By Elizabeth Culliford
Jul 26 (.) – A counterterrorism organization made up of some of America’s biggest tech companies, such as Facebook and Microsoft, is significantly expanding the list of extremist content shared between companies in a key database, with the aim of taking measures against material from white supremacists and far-right militias, the group told ..
Until now, the database of the Global Internet Forum to Fight Terrorism (GIFCT) focused on videos and images of terrorist groups included in a United Nations list, so it was mainly composed of by contents of Islamic extremist organizations such as the Islamic State, Al Qaeda and the Taliban.
In the coming months, the group will add manifestos by armed assailants – often shared by supporters following acts of violence related to white supremacy – and other posts and links targeted by the UN’s Tech Against Terrorism initiative. It will use the lists from the intelligence-sharing group Five Eyes, adding URLs and PDFs from more groups, such as the Proud Boys, the Three Percenters and the neo-Nazis.
The companies, including Twitter and YouTube, of the Alphabet Inc group, share “hashes”, unique numerical representations of original content that have been removed from their platforms. Others use them to identify the same content on their own sites in order to review or remove it.
Although the project helps combat extremist content on major platforms, groups may continue to post violent images and rhetoric on many other sites and parts of the internet.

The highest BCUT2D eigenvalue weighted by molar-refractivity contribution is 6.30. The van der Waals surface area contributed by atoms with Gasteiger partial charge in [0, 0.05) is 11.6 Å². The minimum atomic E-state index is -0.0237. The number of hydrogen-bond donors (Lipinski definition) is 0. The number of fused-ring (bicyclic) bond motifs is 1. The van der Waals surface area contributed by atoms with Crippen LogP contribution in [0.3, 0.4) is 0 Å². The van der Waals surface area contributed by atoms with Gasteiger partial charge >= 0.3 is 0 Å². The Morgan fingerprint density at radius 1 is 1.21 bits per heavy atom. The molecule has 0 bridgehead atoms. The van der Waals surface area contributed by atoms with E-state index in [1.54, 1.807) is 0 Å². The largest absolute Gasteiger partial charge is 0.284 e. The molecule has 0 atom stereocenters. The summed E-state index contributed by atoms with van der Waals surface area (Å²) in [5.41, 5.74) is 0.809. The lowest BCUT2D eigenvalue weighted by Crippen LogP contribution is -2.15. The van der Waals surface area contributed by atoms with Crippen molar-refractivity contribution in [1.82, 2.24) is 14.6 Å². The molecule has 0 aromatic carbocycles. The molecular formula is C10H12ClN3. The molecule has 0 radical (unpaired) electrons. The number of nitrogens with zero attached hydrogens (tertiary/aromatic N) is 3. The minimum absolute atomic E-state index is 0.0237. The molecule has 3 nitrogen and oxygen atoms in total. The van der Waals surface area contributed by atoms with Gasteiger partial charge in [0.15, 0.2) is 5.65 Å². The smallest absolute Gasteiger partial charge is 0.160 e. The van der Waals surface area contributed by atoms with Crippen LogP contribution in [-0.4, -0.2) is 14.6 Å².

The tech group wants to combat a broader range of threats, GIFCT CEO Nicholas Rasmussen told . in an interview.
Tech platforms have long been criticized for failing to monitor violent extremist content, although they also face censorship issues. The issue of national extremism, including white supremacy and militia groups, took on renewed urgency following the deadly January 6 riots on the US Capitol.
The GIFCT, which is now an independent organization, was created in 2017 under pressure from the governments of the United States and Europe after a series of deadly attacks in Paris and Brussels. Its database contains mostly video and image fingerprints related to groups on the UN Security Council’s consolidated list of sanctions and some specific attacks broadcast live, such as the 2019 mosque shooting in Christchurch ( New Zealand).
The GIFCT has faced criticism and complaints from some digital and human rights groups over the censorship.
(Reporting by Elizabeth Culliford in New York; Editing by Kenneth Li and Lisa Shumaker, translated by José Muñoz)